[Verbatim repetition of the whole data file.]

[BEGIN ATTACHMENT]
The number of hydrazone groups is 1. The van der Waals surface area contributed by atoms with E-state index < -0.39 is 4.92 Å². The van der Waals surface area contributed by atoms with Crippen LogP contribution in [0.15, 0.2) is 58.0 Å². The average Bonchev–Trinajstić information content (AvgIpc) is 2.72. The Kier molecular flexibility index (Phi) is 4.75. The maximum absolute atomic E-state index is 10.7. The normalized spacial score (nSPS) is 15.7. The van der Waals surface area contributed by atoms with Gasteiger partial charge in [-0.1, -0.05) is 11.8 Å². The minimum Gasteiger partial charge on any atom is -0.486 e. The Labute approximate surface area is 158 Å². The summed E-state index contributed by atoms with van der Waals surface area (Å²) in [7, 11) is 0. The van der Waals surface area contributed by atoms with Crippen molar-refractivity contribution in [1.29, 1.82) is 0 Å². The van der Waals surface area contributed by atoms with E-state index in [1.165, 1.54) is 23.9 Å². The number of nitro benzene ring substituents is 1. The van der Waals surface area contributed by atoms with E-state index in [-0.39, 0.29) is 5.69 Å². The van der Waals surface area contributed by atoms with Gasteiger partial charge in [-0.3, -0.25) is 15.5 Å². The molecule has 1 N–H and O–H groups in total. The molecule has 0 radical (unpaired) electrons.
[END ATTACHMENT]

The number of hydrazone groups is 1. The van der Waals surface area contributed by atoms with E-state index < -0.39 is 4.92 Å². The van der Waals surface area contributed by atoms with Crippen LogP contribution in [0.15, 0.2) is 58.0 Å². The average Bonchev–Trinajstić information content (AvgIpc) is 2.72. The Kier molecular flexibility index (Phi) is 4.75. The maximum absolute atomic E-state index is 10.7. The normalized spacial score (nSPS) is 15.7. The van der Waals surface area contributed by atoms with Gasteiger partial charge in [-0.1, -0.05) is 11.8 Å². The minimum Gasteiger partial charge on any atom is -0.486 e. The Labute approximate surface area is 158 Å². The summed E-state index contributed by atoms with van der Waals surface area (Å²) in [7, 11) is 0. The van der Waals surface area contributed by atoms with Crippen molar-refractivity contribution in [1.29, 1.82) is 0 Å². The van der Waals surface area contributed by atoms with E-state index in [1.165, 1.54) is 23.9 Å². The number of nitro benzene ring substituents is 1. The van der Waals surface area contributed by atoms with E-state index in [-0.39, 0.29) is 5.69 Å². The van der Waals surface area contributed by atoms with Gasteiger partial charge in [-0.3, -0.25) is 15.5 Å². The molecule has 1 N–H and O–H groups in total. The molecule has 0 radical (unpaired) electrons.